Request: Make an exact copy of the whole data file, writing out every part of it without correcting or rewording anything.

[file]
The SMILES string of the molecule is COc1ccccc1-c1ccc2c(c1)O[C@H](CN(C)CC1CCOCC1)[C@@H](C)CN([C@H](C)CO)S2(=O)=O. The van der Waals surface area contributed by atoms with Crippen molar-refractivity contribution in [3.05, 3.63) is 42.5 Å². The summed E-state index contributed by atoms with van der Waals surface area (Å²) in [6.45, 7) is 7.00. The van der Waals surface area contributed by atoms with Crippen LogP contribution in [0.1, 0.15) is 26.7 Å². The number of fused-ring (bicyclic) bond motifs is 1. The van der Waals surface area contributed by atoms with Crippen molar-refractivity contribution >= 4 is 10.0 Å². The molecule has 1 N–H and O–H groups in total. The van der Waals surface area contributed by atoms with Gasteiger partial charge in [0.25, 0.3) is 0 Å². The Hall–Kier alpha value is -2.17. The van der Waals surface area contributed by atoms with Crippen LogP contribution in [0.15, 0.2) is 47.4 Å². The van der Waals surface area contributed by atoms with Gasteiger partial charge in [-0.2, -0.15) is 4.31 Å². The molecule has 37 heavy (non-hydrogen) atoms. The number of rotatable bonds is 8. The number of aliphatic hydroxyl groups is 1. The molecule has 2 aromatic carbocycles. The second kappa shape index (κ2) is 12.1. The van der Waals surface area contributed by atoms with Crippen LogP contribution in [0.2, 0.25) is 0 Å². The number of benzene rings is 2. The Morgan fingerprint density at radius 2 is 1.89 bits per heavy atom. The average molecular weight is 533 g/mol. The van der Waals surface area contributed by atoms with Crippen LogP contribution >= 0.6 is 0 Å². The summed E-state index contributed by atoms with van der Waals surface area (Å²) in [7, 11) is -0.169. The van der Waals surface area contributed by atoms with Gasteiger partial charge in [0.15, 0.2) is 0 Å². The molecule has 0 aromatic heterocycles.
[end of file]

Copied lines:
The SMILES string of the molecule is COc1ccccc1-c1ccc2c(c1)O[C@H](CN(C)CC1CCOCC1)[C@@H](C)CN([C@H](C)CO)S2(=O)=O. The van der Waals surface area contributed by atoms with Crippen molar-refractivity contribution in [3.05, 3.63) is 42.5 Å². The summed E-state index contributed by atoms with van der Waals surface area (Å²) in [6.45, 7) is 7.00. The van der Waals surface area contributed by atoms with Crippen LogP contribution in [0.1, 0.15) is 26.7 Å². The number of fused-ring (bicyclic) bond motifs is 1. The van der Waals surface area contributed by atoms with Crippen molar-refractivity contribution >= 4 is 10.0 Å². The molecule has 1 N–H and O–H groups in total. The van der Waals surface area contributed by atoms with Gasteiger partial charge in [0.25, 0.3) is 0 Å². The Hall–Kier alpha value is -2.17. The van der Waals surface area contributed by atoms with Crippen LogP contribution in [0.15, 0.2) is 47.4 Å². The van der Waals surface area contributed by atoms with Gasteiger partial charge in [-0.2, -0.15) is 4.31 Å². The molecule has 37 heavy (non-hydrogen) atoms. The number of rotatable bonds is 8. The number of aliphatic hydroxyl groups is 1. The molecule has 2 aromatic carbocycles. The second kappa shape index (κ2) is 12.1. The van der Waals surface area contributed by atoms with Crippen LogP contribution in [0.2, 0.25) is 0 Å². The number of benzene rings is 2. The Morgan fingerprint density at radius 2 is 1.89 bits per heavy atom. The average molecular weight is 533 g/mol. The van der Waals surface area contributed by atoms with Crippen LogP contribution >= 0.6 is 0 Å². The summed E-state index contributed by atoms with van der Waals surface area (Å²) in [7, 11) is -0.169. The van der Waals surface area contributed by atoms with Gasteiger partial charge in [0.15, 0.2) is 0 Å². The molecule has 0 aromatic heterocycles.